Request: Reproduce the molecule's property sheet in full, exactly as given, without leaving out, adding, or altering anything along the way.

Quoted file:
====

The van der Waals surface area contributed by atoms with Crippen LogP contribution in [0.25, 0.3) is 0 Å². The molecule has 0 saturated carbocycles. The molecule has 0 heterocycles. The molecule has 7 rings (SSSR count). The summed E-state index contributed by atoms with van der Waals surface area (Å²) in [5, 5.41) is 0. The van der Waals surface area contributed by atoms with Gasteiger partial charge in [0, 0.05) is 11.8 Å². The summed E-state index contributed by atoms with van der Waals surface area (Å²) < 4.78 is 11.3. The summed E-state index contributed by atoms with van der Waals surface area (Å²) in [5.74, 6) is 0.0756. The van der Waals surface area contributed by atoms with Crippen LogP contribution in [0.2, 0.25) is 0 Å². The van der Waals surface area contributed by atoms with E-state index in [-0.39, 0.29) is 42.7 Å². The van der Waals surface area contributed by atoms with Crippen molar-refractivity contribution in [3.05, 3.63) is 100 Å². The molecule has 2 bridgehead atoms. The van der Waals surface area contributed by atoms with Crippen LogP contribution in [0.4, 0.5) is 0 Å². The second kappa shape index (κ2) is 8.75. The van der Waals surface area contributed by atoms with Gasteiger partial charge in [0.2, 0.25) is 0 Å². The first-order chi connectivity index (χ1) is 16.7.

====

The van der Waals surface area contributed by atoms with Crippen LogP contribution in [0.25, 0.3) is 0 Å². The molecule has 0 saturated carbocycles. The molecule has 0 heterocycles. The molecule has 7 rings (SSSR count). The summed E-state index contributed by atoms with van der Waals surface area (Å²) in [5, 5.41) is 0. The van der Waals surface area contributed by atoms with Gasteiger partial charge in [0, 0.05) is 11.8 Å². The summed E-state index contributed by atoms with van der Waals surface area (Å²) < 4.78 is 11.3. The summed E-state index contributed by atoms with van der Waals surface area (Å²) in [5.74, 6) is 0.0756. The van der Waals surface area contributed by atoms with Crippen LogP contribution in [0.2, 0.25) is 0 Å². The van der Waals surface area contributed by atoms with E-state index in [-0.39, 0.29) is 42.7 Å². The van der Waals surface area contributed by atoms with Crippen molar-refractivity contribution in [3.05, 3.63) is 100 Å². The molecule has 2 bridgehead atoms. The van der Waals surface area contributed by atoms with Crippen LogP contribution in [0.4, 0.5) is 0 Å². The second kappa shape index (κ2) is 8.75. The van der Waals surface area contributed by atoms with Gasteiger partial charge in [0.2, 0.25) is 0 Å². The first-order chi connectivity index (χ1) is 16.7.